If you can’t trust high-yield wealth management products based on peer-to-peer lending in China, what can you trust?
— Downtown Josh Brown (@ReformedBroker) February 1, 2016
There’s a ponzi scheme unraveling in China that may have caught close to a million people and over $7 billion in its jaws.
In China, you don’t have unlimited options for earning income on the money you want to save. You can own Chinese equities on local exchanges, but the volatility has got to be off-putting, even for a culture in which gambling is so deeply ingrained.
But because of demographics, people are being forced to reach for high income given the amount of single children trying to support the lifestyles of both their parents. Just earning the interest in a bank account may not be enough. Stuck between the high-octane shares market and the restrictive income on offer from bank interest rates, many Chinese investors have opted for a third course for their savings.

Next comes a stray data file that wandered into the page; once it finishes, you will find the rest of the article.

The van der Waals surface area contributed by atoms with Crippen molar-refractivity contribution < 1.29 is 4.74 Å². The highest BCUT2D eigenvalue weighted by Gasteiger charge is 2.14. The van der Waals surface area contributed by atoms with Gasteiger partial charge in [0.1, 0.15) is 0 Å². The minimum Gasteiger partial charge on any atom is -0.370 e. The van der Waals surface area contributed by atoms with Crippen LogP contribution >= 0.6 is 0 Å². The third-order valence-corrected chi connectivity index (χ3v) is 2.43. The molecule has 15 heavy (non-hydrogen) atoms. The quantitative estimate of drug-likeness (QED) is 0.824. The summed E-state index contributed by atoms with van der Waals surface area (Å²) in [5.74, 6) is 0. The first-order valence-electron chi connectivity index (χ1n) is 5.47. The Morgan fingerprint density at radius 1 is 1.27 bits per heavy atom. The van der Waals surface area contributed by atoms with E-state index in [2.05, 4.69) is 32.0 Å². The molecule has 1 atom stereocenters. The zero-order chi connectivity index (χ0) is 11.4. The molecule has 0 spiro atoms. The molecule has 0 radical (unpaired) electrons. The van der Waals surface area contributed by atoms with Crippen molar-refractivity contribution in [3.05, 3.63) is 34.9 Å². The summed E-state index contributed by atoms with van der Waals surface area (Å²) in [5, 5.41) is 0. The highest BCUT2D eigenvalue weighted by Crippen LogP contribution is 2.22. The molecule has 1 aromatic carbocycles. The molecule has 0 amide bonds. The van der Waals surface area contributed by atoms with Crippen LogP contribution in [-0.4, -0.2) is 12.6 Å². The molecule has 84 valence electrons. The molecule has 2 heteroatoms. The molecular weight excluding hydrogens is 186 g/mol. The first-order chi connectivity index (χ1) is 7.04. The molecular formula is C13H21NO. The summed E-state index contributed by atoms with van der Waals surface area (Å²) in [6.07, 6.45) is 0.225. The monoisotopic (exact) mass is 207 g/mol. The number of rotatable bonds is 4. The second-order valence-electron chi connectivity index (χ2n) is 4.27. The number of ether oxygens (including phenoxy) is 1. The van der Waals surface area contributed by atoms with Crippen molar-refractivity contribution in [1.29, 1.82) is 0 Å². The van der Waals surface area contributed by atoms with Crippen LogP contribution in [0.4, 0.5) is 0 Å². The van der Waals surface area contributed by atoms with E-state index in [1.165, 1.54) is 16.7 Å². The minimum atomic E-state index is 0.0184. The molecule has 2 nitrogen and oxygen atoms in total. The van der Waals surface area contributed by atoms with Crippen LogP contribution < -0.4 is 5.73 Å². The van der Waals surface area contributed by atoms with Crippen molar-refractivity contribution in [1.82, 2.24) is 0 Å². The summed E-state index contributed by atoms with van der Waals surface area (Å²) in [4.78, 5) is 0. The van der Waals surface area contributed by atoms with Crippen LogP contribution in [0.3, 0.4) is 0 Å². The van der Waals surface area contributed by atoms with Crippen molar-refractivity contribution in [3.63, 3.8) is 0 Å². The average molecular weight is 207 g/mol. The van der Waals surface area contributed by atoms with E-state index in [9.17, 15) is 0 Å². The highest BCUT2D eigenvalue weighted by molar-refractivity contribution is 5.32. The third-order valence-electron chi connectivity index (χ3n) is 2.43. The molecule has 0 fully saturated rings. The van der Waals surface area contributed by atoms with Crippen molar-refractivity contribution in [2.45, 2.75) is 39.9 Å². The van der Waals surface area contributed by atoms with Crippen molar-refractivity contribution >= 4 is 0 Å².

This has given rise to a massive complex of “wealth management” products that are based on infrastructure investment – where a pooled fund of retail investor money is directed toward building power plants or hydroelectric dams or toll roads or what have you.
This incredible story, about a wealth management fund’s admission that they were sharing details with investors about phony projects that never existed, has the potential to lead to another leg down in Chinese consumer confidence and the willingness of the world to deploy capital in their markets.
Chinese stocks are down another 20% since the start of this year, placing them among the worst asset classes in the world so far in 2016. I can’t imagine this kind of headline risk making things any better.
Read it here: